||Arts & Crafts - Craftsman
Residential Ballard is generally described as extending from the 8th Avenue NW to the east and the bluff to the west, and from NW 85th Street on the north to NW 65th Street to the south. The area primarily contains single family houses, but also includes a collection of mutli-family dwellings, commercial buildings, schools, churches, and other buildings. Most of the historic buildings in Ballard are modest cottages and builder's houses, and were not architect-designed. Building styles include, but are not limited to, Victorian (primarily Queen Anne), vernacular, Craftsman, American Foursquare, Colonial Revival (including variations), Tudor Revival, Minimal Traditional, and Ranch. The historic building fabric of Ballard is threatened by a rapid pace of development.
The City of Ballard was incorporated in 1890. It was the first community to incorporate after Washington achieved statehood in 1889. Although population increased rapidly, north Ballard was still relatively rural. In 1907, primarily due to lack of adequate water for its population of 15,000, Ballard citizens voted to be annexed to Seattle to ensure a good water supply for the area.
After annexation Ballard’s street names were changed to conform to Seattle’s: Ship Street turned into 65th Street, Main Street became 15th Avenue. During the Great Depression and World War II, construction in Ballard nearly ground to a halt, with the exception of some houses built by Earl F. Mench. However, following World War II, fueled by the G.I. bill and the rise of the automobile, Ballard boomed again, and new housing followed. In recent years, the demand for new housing has spurred a tremendous amount of change in Ballard, with old, modest houses being replaced by large box houses and multi-family units. These changes threaten to alter the character and feeling of this historic neighborhood.
According to King County Assessor information this craftsman style house was built in
1924. No known architect. However, Seattle Side Sewer card information and Polk City
Directory indicate Charles W. Dane lived at the address in 1921. A pipe fitter/steamfitter
from Minnesota, Charles Dane and his wife Anna were the first residents and they
stayed five years until George W. Harlow bought the house in 1926. At the time, 15th
Ave W was just a gravel road. George Harlow moved in with his wife (also Anna) and
their three children Robert, Elise, and Charles. Prior to Seattle they lived in Idaho
where they tried farming but didn’t like the winters. They had chickens and the large
property came with a number of apple trees (gravensteins and yellow transparent) and
a few cherry trees (bing and black cherry). Elsie was known to go out her bedroom
window to sit in the tree branches.
In Seattle George Harlow became an agent for U.S. Customs inspecting Princess Line
passenger boats arriving in Seattle from Canada. From their Ballard home Charles
remembers his mother walking all the kids together to Golden Gardens for warm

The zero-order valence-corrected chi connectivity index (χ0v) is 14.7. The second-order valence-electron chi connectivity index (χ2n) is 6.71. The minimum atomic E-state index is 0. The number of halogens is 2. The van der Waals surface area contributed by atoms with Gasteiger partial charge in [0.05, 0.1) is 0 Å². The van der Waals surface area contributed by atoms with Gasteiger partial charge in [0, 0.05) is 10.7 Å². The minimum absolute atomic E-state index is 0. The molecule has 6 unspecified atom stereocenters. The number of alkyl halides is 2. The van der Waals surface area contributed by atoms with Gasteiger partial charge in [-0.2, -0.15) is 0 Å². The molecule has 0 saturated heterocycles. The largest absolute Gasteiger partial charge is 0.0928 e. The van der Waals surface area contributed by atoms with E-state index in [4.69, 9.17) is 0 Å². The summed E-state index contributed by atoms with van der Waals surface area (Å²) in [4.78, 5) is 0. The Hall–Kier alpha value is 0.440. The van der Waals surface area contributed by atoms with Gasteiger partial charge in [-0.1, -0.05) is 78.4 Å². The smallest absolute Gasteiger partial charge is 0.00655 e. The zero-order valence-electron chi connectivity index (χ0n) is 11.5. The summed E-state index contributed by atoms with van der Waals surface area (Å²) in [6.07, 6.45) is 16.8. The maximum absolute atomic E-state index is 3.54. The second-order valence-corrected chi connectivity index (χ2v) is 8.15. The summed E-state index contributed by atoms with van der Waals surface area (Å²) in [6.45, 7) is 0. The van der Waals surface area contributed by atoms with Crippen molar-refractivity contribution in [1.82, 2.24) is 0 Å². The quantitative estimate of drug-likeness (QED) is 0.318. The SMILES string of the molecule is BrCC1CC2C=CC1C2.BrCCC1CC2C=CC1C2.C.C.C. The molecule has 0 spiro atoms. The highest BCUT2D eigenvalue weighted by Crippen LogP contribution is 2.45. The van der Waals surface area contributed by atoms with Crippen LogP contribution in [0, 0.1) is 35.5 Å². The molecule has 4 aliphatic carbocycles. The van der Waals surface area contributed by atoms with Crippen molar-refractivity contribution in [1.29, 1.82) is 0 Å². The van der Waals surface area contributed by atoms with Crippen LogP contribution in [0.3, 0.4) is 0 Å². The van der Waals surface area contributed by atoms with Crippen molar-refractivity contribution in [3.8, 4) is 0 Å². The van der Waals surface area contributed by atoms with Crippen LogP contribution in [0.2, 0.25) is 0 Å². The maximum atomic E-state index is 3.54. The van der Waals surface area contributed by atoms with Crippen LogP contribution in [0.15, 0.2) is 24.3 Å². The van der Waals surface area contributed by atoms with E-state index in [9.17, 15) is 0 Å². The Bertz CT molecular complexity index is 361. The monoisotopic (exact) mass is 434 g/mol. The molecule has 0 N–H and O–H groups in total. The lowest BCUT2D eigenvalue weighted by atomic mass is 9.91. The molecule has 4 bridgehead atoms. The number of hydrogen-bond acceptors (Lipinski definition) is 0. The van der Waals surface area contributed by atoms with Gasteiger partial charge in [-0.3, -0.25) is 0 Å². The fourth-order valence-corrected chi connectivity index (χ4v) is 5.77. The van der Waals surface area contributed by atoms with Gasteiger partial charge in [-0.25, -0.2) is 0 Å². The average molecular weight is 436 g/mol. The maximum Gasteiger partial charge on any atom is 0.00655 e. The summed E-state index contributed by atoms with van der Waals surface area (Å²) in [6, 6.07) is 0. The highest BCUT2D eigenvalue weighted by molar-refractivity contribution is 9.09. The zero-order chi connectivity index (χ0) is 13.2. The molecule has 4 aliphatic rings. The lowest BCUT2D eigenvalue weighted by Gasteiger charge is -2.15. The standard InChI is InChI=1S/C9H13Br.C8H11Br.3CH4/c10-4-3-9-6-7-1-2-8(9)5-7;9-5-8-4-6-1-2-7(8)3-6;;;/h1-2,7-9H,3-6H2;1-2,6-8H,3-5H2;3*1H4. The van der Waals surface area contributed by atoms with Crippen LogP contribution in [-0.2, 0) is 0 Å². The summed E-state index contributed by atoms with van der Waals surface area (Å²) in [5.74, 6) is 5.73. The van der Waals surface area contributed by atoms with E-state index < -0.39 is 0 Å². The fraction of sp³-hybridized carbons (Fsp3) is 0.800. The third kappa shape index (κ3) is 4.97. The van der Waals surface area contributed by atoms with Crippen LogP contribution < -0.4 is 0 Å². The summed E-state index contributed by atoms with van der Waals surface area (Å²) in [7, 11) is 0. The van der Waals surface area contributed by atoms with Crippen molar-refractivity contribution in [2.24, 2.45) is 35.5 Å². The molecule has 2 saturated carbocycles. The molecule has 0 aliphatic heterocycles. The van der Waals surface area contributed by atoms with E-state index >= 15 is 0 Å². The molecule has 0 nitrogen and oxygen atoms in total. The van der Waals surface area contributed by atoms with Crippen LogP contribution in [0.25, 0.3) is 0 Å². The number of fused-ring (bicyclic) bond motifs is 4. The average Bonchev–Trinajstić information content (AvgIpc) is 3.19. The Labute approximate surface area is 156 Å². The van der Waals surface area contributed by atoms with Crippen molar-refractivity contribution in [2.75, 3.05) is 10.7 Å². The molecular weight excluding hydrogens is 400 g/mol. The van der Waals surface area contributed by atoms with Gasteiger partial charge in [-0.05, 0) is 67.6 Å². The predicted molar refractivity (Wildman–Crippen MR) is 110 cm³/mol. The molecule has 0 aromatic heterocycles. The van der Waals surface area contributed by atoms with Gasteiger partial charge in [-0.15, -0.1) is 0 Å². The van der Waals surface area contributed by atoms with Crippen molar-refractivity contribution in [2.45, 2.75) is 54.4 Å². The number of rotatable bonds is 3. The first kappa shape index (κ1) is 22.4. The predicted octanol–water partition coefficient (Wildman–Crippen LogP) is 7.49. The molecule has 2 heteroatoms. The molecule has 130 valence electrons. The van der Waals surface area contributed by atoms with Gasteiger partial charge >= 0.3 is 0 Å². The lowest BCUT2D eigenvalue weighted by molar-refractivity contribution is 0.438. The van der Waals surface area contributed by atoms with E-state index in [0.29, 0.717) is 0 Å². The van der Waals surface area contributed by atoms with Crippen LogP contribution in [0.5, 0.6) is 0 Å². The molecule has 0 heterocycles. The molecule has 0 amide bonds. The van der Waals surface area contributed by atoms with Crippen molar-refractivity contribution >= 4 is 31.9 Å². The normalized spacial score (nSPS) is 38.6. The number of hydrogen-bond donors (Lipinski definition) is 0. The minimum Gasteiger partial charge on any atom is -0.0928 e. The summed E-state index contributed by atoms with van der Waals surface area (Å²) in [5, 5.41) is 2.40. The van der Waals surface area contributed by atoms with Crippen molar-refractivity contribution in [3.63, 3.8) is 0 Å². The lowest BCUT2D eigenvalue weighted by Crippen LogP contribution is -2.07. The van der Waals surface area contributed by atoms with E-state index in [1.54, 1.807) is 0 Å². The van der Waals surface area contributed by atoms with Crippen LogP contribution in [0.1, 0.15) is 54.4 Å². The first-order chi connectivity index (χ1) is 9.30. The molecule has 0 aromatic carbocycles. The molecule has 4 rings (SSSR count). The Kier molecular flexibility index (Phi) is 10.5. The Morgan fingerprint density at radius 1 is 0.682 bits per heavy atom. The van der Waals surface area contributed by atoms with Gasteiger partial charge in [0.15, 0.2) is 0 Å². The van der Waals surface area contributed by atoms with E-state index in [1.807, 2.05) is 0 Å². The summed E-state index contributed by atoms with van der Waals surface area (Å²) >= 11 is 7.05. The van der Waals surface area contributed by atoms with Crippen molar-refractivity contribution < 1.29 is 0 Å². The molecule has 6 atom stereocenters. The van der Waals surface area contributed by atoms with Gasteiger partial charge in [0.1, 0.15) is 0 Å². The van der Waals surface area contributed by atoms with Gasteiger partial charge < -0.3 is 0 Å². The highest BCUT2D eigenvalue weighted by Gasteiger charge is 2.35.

weather outings. In middle and high school, during the depression, Charles shoveled
coal into gunny sacks for the fuel business across the street. He graduated from
Ballard High School in 1928 and went on to serve in the Navy during WWII. Older
brother Robert drove delivery trucks for the coal company across the street, then
became a trolley driver for the City of Seattle. Elsie attended Western Washington
College of Education in Bellingham to earn a teaching degree.
After George died in 1945 Anna Harlow continued to live in the house. In the mid-1950s
she worked as a saleswoman, first at Textile House and then at Powers Gifts in
Northgate. In 1994 Anna passed away; the house remains with the Harlow family,
going on 90 years. Today the Harlow family still owns the property, although the house
has been rented out for at the last decade or more.
Polk City Directories
Seattle City Permits
King County Department of Assessments
Puget Sound Regional Archives
Seattle Times (3/25/1938, 2/10/1953, 2/21/1960, 8/22/1983)
US Census 1920, 1930, 1940
Conversation with Charles Harlow (96 years old) 5/26/2016 and 5/29/2016
Ballard Historical Society Classic Home Tour guides.
Crowley, Walt. Seattle Neighborhoods: Ballard--Thumbnail History. HistoryLink File # 983, accessed 6/1/16.
King County Tax Assessor Records, 1937-2014.
McAlester, Virginia Savage.
A Field Guide to American Houses (2nd ed.). New York, NY: Alfred A> Knopf Press, 2013.
Oschsner, Jeffrey Karl
Shaping Seattle Architecture: A Historical Guide to the Architects. Seattle, WA: University of
Washington Press, 1994.
Passport to Ballard: The Centennial Story. Seattle, WA: Ballard News Tribune, 1988.
Constructed in 1924, this single story single-family Craftsman-style house is rectangular in plan, sits on a
concrete foundation, is clad with horizontal wood siding and wood shingles beneath the gable peaks,
and has an asphalt clad side-gabled roof with overhanging eaves, exposed rafters, knee braces, and
verge boards. The front façade includes an expansive projecting gabled entry vestibule and porch with
wood piers above brick pedestals, closed rail, and decorative dentillated trim. The symmetrically placed
front door is flanked by triads of 14-over-1 windows, and a small, rectangular 8-light fixed sash window
is placed beneath the gable peak. This house has been minimally altered, and still retains all aspects of